In both cases, a computer communicates to lighting devices through the Digital Multiplex (DMX) software protocol and a DMX hardware interface.  The “software protocol” is how the information is sent and received, and the hardware interface converts the USB or wireless port on your computer to the right kinds of signals to operate the lighting system.

A single DMX interface services 512 “addresses” or “channels” (these two terms are often used interchangeably). A collection of 512 addresses is called a “DMX universe”, and are numbered sequentially from 1 to 512. A single lighting device requires between 1 and 30 channels (even more for some devices) to control all its built-in (i.e., “smart” device) functions. The number of channels a device has is the number of DMX addresses it will respond to.

A DMX message consists of two “codes”.  Each code is 8-bits long.  The first is the address or “channel”, the second is a value. The value most often represents intensity information, but can also be anything the manufacturer wants it to be, such as a fade-in or fade-out time, or a value that represents how fast a strobe light is flashing, or which direction a spotlight should be pointing.

In building your own lighting system, set your devices so that there are no gaps in the addresses. Gaps will result in wasted information being sent to devices that are not part of your system. It’s okay to overlap devices, especially on identical devices, and especially when the operator always wants those devices to function in unison. Combining both overlapped and unique addresses makes it possible to control a hundred devices with a single 512-channel interface – more than sufficient for the vast majority of venues that you’ll be playing.

General-purpose lighting fixtures, which provide a range of colors as well as some internal automated functions, are usually low-channel-count devices (3 to 7 channels). Special lighting devices (such as motorized or laser devices) are generally higher channel-count (more than 10 channel) devices. An exception to this might be a fog machine, which would be classified as a “special effect” device, but may only require only a single DMX channel to operate.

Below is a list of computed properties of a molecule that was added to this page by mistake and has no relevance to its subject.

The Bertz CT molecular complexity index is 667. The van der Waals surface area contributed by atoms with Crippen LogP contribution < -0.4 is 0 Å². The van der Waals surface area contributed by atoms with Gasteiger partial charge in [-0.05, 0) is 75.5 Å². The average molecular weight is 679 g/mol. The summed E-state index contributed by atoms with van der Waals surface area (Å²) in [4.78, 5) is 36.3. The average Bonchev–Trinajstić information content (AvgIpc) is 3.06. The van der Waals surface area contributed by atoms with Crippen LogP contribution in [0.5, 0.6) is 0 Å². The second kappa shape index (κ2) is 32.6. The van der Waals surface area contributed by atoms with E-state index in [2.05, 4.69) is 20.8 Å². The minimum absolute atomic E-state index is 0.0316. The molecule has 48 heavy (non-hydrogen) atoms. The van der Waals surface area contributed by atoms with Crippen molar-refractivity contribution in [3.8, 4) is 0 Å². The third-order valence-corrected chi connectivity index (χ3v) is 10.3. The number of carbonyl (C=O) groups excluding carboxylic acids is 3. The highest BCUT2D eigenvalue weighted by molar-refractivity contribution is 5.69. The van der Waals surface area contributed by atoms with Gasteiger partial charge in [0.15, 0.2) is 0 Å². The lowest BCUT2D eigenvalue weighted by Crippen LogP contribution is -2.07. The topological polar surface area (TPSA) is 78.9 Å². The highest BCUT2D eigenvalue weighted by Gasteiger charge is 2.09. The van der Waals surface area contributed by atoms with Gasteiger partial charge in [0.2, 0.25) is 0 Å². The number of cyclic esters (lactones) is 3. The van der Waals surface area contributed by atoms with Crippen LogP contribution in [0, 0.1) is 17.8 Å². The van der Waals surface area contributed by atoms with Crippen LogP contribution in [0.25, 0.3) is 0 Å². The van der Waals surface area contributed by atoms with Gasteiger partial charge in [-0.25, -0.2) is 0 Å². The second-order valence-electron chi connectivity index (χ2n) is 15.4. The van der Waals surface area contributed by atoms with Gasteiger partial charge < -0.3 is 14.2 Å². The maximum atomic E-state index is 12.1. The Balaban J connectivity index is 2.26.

The number of lighting devices you can connect to a single DMX interface will vary depending on the number of channels each device requires. A complete lighting system will usually contain a mix of devices, each with its own channel count. Most will usually be fairly low-channel-count, general-purpose devices. For example, if all your lighting devices required 7 channels, then the total number of lighting devices that you can put on a single 512-channel DMX interface will be 512 divided by 7, or a little over 70 devices.

When the special effects programs found in the higher channels of some lighting devices are not used or necessary, lighting fixtures often provide for operating in more than one mode in order to save channels in larger installations that may push the DMX channel count to its 512 channel limit. One mode might be basic RGB, requiring only 3 DMX channels. Another mode might be a 7-channel mode, where the first 3 are basic RGB, but the next 4 channels might control fade-in / fade-out times, some color macros, strobe effect rates, etc. Which mode you want to use will affect how your system controller will interact with your smart light fixtures. Some lighting devices have numerous such modes, allowing the device to act as a 3-channel, 7-channel, 12-channel, or 17-channel device.  Some moving devices can take up 30 channels or more.

A typical stage lighting system for a small act can be as few as 4 or 8 lighting devices, and could be as many as 30 or 40 for larger acts. In the majority of cases, a single DMX interface is all that’s necessary for even complex lighting systems.

Refer to the Owner’s Manual for the specific lighting device provided by the device manufacturer to understand how many channels are required and how the information sent to each channel affects the operation of the device.

UTTPro makes it easy to control up to 73 7-channel devices on a single interface, more than enough for very elaborate stage lighting displays.